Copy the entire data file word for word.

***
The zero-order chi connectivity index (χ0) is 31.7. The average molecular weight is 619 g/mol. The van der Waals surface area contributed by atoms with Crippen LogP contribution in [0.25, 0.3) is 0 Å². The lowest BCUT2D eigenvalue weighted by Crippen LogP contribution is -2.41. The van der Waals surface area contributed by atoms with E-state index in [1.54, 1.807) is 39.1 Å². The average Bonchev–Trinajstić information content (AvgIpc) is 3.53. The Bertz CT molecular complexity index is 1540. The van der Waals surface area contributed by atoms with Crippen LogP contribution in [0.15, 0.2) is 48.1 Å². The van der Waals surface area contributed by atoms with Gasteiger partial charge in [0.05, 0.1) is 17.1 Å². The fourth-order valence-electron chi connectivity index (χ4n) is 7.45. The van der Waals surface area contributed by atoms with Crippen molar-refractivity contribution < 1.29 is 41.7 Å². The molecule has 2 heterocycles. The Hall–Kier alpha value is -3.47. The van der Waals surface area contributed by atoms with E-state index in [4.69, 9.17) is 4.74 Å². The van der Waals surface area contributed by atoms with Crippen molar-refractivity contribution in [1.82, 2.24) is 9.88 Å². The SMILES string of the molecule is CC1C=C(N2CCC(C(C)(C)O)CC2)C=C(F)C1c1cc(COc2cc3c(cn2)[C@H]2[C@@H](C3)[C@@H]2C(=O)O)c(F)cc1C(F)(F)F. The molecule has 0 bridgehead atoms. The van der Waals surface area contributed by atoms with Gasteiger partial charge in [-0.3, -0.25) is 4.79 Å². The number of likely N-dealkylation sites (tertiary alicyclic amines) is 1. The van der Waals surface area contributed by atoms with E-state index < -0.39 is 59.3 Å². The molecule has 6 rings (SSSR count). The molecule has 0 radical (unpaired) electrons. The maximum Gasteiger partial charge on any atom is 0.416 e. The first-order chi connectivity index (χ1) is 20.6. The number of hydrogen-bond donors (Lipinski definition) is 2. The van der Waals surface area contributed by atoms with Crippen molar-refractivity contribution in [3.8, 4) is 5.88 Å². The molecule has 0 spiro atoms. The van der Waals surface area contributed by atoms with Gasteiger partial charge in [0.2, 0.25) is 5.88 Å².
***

The zero-order chi connectivity index (χ0) is 31.7. The average molecular weight is 619 g/mol. The van der Waals surface area contributed by atoms with Crippen LogP contribution in [0.25, 0.3) is 0 Å². The lowest BCUT2D eigenvalue weighted by Crippen LogP contribution is -2.41. The van der Waals surface area contributed by atoms with E-state index in [1.54, 1.807) is 39.1 Å². The average Bonchev–Trinajstić information content (AvgIpc) is 3.53. The Bertz CT molecular complexity index is 1540. The van der Waals surface area contributed by atoms with Crippen LogP contribution in [0.15, 0.2) is 48.1 Å². The van der Waals surface area contributed by atoms with Gasteiger partial charge in [0.05, 0.1) is 17.1 Å². The fourth-order valence-electron chi connectivity index (χ4n) is 7.45. The van der Waals surface area contributed by atoms with Crippen molar-refractivity contribution < 1.29 is 41.7 Å². The molecule has 2 heterocycles. The Hall–Kier alpha value is -3.47. The van der Waals surface area contributed by atoms with E-state index in [4.69, 9.17) is 4.74 Å². The van der Waals surface area contributed by atoms with Crippen molar-refractivity contribution in [1.82, 2.24) is 9.88 Å². The SMILES string of the molecule is CC1C=C(N2CCC(C(C)(C)O)CC2)C=C(F)C1c1cc(COc2cc3c(cn2)[C@H]2[C@@H](C3)[C@@H]2C(=O)O)c(F)cc1C(F)(F)F. The molecule has 0 bridgehead atoms. The van der Waals surface area contributed by atoms with Gasteiger partial charge in [-0.3, -0.25) is 4.79 Å². The number of likely N-dealkylation sites (tertiary alicyclic amines) is 1. The van der Waals surface area contributed by atoms with E-state index < -0.39 is 59.3 Å². The molecule has 6 rings (SSSR count). The molecule has 0 radical (unpaired) electrons. The maximum Gasteiger partial charge on any atom is 0.416 e. The first-order chi connectivity index (χ1) is 20.6. The number of hydrogen-bond donors (Lipinski definition) is 2. The van der Waals surface area contributed by atoms with Crippen molar-refractivity contribution in [3.8, 4) is 5.88 Å². The molecule has 0 spiro atoms. The van der Waals surface area contributed by atoms with Gasteiger partial charge in [0.2, 0.25) is 5.88 Å².